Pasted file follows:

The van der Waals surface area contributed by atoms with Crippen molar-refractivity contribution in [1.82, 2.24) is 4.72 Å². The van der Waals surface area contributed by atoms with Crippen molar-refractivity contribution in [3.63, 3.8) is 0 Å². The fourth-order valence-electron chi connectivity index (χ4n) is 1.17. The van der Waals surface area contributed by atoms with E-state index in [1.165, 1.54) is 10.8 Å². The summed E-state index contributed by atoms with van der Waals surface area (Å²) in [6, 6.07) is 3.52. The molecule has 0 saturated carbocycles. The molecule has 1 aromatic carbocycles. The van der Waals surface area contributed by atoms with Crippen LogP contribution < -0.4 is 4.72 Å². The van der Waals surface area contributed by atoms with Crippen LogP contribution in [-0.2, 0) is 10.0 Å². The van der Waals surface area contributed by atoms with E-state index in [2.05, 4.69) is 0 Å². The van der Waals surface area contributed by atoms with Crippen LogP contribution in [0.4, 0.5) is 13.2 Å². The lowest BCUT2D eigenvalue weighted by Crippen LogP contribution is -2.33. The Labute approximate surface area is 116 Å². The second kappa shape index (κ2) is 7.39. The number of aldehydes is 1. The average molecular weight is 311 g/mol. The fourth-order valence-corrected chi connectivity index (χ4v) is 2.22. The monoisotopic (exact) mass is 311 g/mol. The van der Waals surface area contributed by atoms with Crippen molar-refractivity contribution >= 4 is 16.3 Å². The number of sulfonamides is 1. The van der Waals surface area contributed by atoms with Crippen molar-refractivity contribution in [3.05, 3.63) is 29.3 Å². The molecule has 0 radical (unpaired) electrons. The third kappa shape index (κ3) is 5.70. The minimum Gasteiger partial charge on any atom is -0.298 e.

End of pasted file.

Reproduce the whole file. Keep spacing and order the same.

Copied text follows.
The van der Waals surface area contributed by atoms with Crippen molar-refractivity contribution in [1.82, 2.24) is 4.72 Å². The van der Waals surface area contributed by atoms with Crippen molar-refractivity contribution in [3.63, 3.8) is 0 Å². The fourth-order valence-electron chi connectivity index (χ4n) is 1.17. The van der Waals surface area contributed by atoms with E-state index in [1.165, 1.54) is 10.8 Å². The summed E-state index contributed by atoms with van der Waals surface area (Å²) in [6, 6.07) is 3.52. The molecule has 0 saturated carbocycles. The molecule has 1 aromatic carbocycles. The van der Waals surface area contributed by atoms with Crippen LogP contribution < -0.4 is 4.72 Å². The van der Waals surface area contributed by atoms with Crippen LogP contribution in [-0.2, 0) is 10.0 Å². The van der Waals surface area contributed by atoms with E-state index in [2.05, 4.69) is 0 Å². The van der Waals surface area contributed by atoms with Crippen LogP contribution in [0.4, 0.5) is 13.2 Å². The lowest BCUT2D eigenvalue weighted by Crippen LogP contribution is -2.33. The Labute approximate surface area is 116 Å². The second kappa shape index (κ2) is 7.39. The number of aldehydes is 1. The average molecular weight is 311 g/mol. The fourth-order valence-corrected chi connectivity index (χ4v) is 2.22. The monoisotopic (exact) mass is 311 g/mol. The van der Waals surface area contributed by atoms with Crippen molar-refractivity contribution >= 4 is 16.3 Å². The number of sulfonamides is 1. The van der Waals surface area contributed by atoms with Crippen molar-refractivity contribution in [3.05, 3.63) is 29.3 Å². The molecule has 0 radical (unpaired) electrons. The third kappa shape index (κ3) is 5.70. The minimum Gasteiger partial charge on any atom is -0.298 e.